As of 8:20 AM ET, Wednesday’s regular session (9:30 AM – 4:00 PM ET), in the S&P 500, is likely to open in the upper part of a negatively skewed overnight inventory, inside of prior-range and -value, suggesting a limited potential for immediate directional opportunity.
In the best case, the S&P 500 trades higher.
Any activity above the $3,638.25 LVNode puts into play the $3,688.75 HVNode. Initiative trade beyond the HVNode could reach as high as the $3,722.50 LVNode and $3,771.25 HVnode, or higher.
In the worst case, the S&P 500 trades lower.
Any activity below the $3,638.25 LVNode puts into play the $3,610.75 HVNode. Initiative trade beyond the HVNode could reach as low as the $3,554.75 and $3,506.25 HVNode, or lower.
Click here to load today’s key levels into the web-based TradingView charting platform. Note that all levels are derived using the 65-minute timeframe. New links are produced, daily.
Volume Areas: A structurally sound market will build on areas of high volume (HVNodes). Should the market trend for long periods of time, it will lack sound structure, identified as low volume areas (LVNodes). LVNodes denote directional conviction and ought to offer support on any test.
If participants were to auction and find acceptance into areas of prior low volume (LVNodes), then future discovery ought to be volatile and quick as participants look to HVNodes for favorable entry or exit.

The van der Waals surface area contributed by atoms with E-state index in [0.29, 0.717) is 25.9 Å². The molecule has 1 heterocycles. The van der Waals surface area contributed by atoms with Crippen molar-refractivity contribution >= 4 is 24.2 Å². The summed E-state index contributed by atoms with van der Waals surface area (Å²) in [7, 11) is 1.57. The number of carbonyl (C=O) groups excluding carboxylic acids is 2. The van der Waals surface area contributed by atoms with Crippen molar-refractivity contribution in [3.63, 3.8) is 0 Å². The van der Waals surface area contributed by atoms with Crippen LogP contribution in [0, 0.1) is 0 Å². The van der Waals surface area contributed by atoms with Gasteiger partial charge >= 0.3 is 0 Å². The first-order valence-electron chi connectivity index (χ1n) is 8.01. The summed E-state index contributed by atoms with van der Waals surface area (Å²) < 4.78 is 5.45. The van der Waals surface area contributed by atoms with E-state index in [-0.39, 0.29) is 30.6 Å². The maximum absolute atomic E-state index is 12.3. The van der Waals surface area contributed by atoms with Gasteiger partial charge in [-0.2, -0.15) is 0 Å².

POCs: POCs are valuable as they denote areas where two-sided trade was most prevalent in a prior day session. Participants will respond to future tests of value as they offer favorable entry and exit.
After years of self-education, strategy development, mentorship, and trial-and-error, Renato Leonard Capelj began trading full-time and founded Physik Invest to detail his methods, research, and performance in the markets.
Some of his works include conversations with ARK Invest’s Catherine Wood, investors Kevin O’Leary and John Chambers, FTX’s Sam Bankman-Fried, ex-Bridgewater Associate Andy Constan, Kai Volatility’s Cem Karsan, The Ambrus Group’s Kris Sidial, among many others.
In no way should the materials herein be construed as advice. Derivatives carry a substantial risk of loss. All content is for informational purposes only.